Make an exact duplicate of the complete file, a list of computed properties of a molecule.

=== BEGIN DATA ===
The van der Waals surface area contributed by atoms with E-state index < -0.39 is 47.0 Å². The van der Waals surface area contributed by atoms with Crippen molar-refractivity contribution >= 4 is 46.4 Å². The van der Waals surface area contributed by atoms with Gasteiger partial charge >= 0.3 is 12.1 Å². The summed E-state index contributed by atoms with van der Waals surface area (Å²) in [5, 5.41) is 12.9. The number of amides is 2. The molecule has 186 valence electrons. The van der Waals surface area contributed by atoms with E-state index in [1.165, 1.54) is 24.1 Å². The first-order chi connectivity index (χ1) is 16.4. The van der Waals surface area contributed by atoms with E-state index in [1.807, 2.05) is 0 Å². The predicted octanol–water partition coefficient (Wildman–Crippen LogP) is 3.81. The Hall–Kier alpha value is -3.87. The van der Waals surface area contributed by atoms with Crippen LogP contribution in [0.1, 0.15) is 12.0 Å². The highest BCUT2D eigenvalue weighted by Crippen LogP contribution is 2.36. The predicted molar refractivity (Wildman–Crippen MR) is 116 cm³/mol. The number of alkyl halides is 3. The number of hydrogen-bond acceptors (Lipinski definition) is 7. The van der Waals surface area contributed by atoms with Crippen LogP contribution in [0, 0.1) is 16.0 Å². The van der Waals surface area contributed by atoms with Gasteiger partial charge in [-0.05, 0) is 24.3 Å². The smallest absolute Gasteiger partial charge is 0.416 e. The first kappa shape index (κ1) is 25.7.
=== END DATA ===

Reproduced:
The van der Waals surface area contributed by atoms with E-state index < -0.39 is 47.0 Å². The van der Waals surface area contributed by atoms with Crippen molar-refractivity contribution >= 4 is 46.4 Å². The van der Waals surface area contributed by atoms with Gasteiger partial charge >= 0.3 is 12.1 Å². The summed E-state index contributed by atoms with van der Waals surface area (Å²) in [5, 5.41) is 12.9. The number of amides is 2. The molecule has 186 valence electrons. The van der Waals surface area contributed by atoms with E-state index in [1.165, 1.54) is 24.1 Å². The first-order chi connectivity index (χ1) is 16.4. The van der Waals surface area contributed by atoms with E-state index in [1.807, 2.05) is 0 Å². The predicted octanol–water partition coefficient (Wildman–Crippen LogP) is 3.81. The Hall–Kier alpha value is -3.87. The van der Waals surface area contributed by atoms with Crippen LogP contribution in [0.1, 0.15) is 12.0 Å². The highest BCUT2D eigenvalue weighted by Crippen LogP contribution is 2.36. The predicted molar refractivity (Wildman–Crippen MR) is 116 cm³/mol. The number of alkyl halides is 3. The number of hydrogen-bond acceptors (Lipinski definition) is 7. The van der Waals surface area contributed by atoms with Crippen LogP contribution in [0, 0.1) is 16.0 Å². The van der Waals surface area contributed by atoms with Gasteiger partial charge in [-0.05, 0) is 24.3 Å². The smallest absolute Gasteiger partial charge is 0.416 e. The first kappa shape index (κ1) is 25.7.